Measuring Protein Requirements In Athletes- Understanding The Problems

Urine test stripes nitrogen protein balance
Nitrogen balance is commonly tested with urine and fecal samples but is recognized as not being completely accurate in terms of precise measurement of protein requirements

Nitrogen is a major component of amino acids and so nitrogen going in and coming out of the body have commonly been used as an indicator of protein metabolism, determining whether the body is in an anabolic or catabolic state.[13] Positive nitrogen balance is associated with increased growth and protein synthesis, (anabolism), whereas negative nitrogen balance is associated with an environment where protein breakdown exceeds protein synthesis (catabolism) as is the case of injury, illness and overtraining. Using nitrogen balance as a marker, direct examinations of protein requirements for athletes have found that those starting resistance training programs maintained positive nitrogen balance at 1.4 to 1.7 grams of protein daily per kilogram of bodyweight and were at negative nitrogen balance consuming 1 gram of protein per kilogram of bodyweight daily. Which, is more than the 0.8 grams of protein per kilogram of bodyweight recommended by nutrition authorities.[14] This and similar findings are commonly used to justify the theory that resistance trained athletes trying to maintain or increase muscle mass require protein intakes that exceed the needs of a sedentary individual. However, as is often the case with matters of human physiology, it is just not that simple as there are recognized flaws inherent in using nitrogen balance as an indicator of protein metabolism. Flaws which may have led to the erroneous interpretation of data from studies concluding that strength trained athletes have higher than normal protein requirements.[15,16,17]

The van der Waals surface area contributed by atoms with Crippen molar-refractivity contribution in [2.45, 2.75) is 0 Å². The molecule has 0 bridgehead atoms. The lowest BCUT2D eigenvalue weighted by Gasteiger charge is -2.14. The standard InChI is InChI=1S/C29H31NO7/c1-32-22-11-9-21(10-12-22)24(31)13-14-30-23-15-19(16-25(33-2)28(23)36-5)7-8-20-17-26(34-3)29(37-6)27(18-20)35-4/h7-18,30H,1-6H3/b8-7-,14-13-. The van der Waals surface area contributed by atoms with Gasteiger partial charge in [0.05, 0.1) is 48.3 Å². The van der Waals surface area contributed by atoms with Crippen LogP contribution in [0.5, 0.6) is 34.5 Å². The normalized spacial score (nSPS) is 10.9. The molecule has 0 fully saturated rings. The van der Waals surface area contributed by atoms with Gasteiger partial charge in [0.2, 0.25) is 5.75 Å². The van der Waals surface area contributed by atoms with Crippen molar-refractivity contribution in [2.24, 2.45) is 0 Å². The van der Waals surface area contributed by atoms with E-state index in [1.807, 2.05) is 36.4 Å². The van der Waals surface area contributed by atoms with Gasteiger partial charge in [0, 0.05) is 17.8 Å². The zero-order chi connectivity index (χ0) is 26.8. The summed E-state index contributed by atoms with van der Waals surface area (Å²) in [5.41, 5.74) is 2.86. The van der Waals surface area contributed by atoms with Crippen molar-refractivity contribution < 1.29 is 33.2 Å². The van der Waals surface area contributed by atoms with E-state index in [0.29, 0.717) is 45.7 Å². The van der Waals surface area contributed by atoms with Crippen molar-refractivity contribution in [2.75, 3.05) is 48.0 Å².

For example, a study of novice bodybuilders found them to be in positive nitrogen balance, (between 12 and 20 grams of nitrogen per day), while consuming 2.8 grams of protein per kilogram of bodyweight.[15] A figure very close to the 1 gram of protein per pound of bodyweight informally recommended. The problem is that if we take nitrogen balance as an indicator of protein metabolism, the numbers simply do not add up, as a nitrogen retention rate of 12-20 grams a day, (making allowances for muscle having a constitution of about 75% water), would mean that each bodybuilder should have been gaining 300 to 500 grams of muscle tissue daily.[15] That’s a kilogram of muscle every two days, (for us metric types), or a pound of muscle every four and a half days, which quite obviously did not occur during the study.[15]